Gov. Dan Malloy (D-CT)
6. Connecticut

With this past week’s primaries done, the Republicans have gotten the rematch that they were hoping for between incumbent Democratic Gov. Dan Malloy and Ambassador Tom Foley.  Malloy won in 2010 by less than a percentage point and has had abysmal approval ratings in office.  This is sort of the inverse of Kansas, where Malloy is being buoyed more because of the state’s natural tilt toward the Democrats than anything else, but unlike Kansas, Malloy’s numbers haven’t fallen as hard as Brownback’s.  Still, given the environment this year, I’m putting the vulnerable Democrat in front of the equally vulnerable Republican.

5. Florida

This is the hardest-to-read race of the ten.  On the one hand, former Gov. Charlie Crist continues to rake in mountains of money and seems to be out-campaigning, and frequently, out-polling incumbent Gov. Rick Scott (R).  On the other, though, only the most partisan of people would claim that Scott hasn’t gained serious ground here in the past few months and this race, which looked at one point like Crist’s to lose, is the definition of a tossup.  Expect the entire cavalcade of Democratic and Republican presidential hopefuls to descend on this race in the coming months, as there is no state more important to 2016’s math than Florida.

Bruce Rauner (R-IL)
4. Illinois

I’m starting to sense a theme here.  There’s quite a few vulnerable Democrats and Republicans that are hanging on in the polls simply because their home states favor them on a federal level.  Gov. Pat Quinn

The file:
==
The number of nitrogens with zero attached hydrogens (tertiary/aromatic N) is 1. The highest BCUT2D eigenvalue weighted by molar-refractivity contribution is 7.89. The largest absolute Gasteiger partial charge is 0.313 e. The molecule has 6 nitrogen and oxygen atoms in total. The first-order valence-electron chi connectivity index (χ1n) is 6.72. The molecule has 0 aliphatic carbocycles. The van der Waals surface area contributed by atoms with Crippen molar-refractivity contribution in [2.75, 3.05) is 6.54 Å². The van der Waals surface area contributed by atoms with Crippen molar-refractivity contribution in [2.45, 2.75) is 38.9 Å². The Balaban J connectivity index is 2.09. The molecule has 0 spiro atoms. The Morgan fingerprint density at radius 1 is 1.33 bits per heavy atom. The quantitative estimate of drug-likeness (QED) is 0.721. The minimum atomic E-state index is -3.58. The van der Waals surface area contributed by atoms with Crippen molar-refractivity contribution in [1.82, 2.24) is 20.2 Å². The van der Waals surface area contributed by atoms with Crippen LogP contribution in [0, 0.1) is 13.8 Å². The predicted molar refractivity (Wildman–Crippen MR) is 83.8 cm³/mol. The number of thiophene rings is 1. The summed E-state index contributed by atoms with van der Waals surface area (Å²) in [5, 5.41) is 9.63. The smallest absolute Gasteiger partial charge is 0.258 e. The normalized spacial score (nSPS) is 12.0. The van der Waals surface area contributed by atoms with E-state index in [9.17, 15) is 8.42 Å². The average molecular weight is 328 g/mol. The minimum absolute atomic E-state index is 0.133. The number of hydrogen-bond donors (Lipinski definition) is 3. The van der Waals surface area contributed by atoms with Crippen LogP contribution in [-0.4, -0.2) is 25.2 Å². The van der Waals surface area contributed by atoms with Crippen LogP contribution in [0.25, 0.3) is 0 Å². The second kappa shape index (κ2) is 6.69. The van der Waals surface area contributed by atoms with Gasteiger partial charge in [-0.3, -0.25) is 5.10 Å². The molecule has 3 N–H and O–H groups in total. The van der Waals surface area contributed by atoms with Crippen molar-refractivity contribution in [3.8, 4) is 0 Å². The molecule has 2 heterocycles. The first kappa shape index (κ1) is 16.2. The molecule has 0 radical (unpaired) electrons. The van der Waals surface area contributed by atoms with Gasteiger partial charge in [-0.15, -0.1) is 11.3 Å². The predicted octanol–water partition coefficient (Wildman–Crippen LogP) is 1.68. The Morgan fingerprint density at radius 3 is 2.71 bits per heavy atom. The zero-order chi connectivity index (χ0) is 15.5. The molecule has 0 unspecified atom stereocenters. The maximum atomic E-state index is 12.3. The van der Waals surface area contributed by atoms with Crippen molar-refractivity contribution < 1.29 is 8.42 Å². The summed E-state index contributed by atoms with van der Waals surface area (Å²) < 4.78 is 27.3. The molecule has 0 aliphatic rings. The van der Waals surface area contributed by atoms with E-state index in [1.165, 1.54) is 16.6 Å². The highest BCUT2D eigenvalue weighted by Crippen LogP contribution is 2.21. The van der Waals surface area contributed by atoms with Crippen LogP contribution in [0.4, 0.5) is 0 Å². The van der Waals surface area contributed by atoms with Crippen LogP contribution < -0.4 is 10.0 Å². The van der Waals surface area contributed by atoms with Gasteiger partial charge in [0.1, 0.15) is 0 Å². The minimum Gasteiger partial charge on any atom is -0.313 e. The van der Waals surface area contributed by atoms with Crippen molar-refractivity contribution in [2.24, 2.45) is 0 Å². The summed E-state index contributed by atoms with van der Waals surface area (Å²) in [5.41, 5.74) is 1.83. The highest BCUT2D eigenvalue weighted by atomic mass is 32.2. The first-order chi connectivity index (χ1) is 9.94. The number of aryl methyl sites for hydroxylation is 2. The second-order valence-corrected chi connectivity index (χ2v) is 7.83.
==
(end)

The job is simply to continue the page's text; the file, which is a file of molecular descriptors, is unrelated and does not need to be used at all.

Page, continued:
(D) basically only has that going for him at this point, as he is wildly unpopular and probably would have gone down in a primary.  Quinn is a very gifted politician, though, and I’m not totally discounting him this far out, particularly considering that this is a strong blue state and Bruce Rauner (a millionaire venture capitalist) is a Republican opponent that will be easy to paint as out-of-touch.  Definitely a race to watch, and I suspect the GOP may take it, but I’m not entirely sold yet.

3. Maine

This is definitely a conundrum for the Democrats.  On paper, Gov. Paul LePage (R) should be number one on this list.  Deeply controversial and very unpopular, it seems nearly impossible that such a man could win in such a progressive state against an incumbent congressman like Mike Michaud.  And yet, thanks to Independent candidate Eliot Cutler, this could be a repeat of 2010 where Cutler takes enough progressive votes to hand LePage the election.  Michaud is a stronger candidate than the Democrats had in 2010, but the math is there-LePage can win this with 38% of the vote if the left splits their hand too much.

2. Arkansas

The Democrats certainly tried to hold Gov. Mike Beebe’s (D) seat, getting the best candidate they could muster in former Rep. Mike Ross, who has run a helluva campaign.  However, this is a state where President Obama is toxic, and if Mark Pryor cannot win a seat that his family has never lost, I doubt that Ross will be able to hold off former Rep. Asa Hutchinson, who after multiple tries, will finally succeed to higher office.

1. Pennsylvania

Democrats in other states should take note of the PA race-this is how you take down a Republican incumbent in swift order in a blue state.  Wildly unpopular Gov. Tom Corbett has abysmal approval ratings and awful match-up numbers after going too far to the right in his first term in office.  Former Revenue Secretary Tom Wolf stands to benefit as a result, and history could be broken here: no incumbent governor of Pennsylvania (which was an original colony) has ever lost reelection.

And those are my top ten most likely to switch-what are your thoughts?  Who is too high/low, and who should be added?  Share in the comments!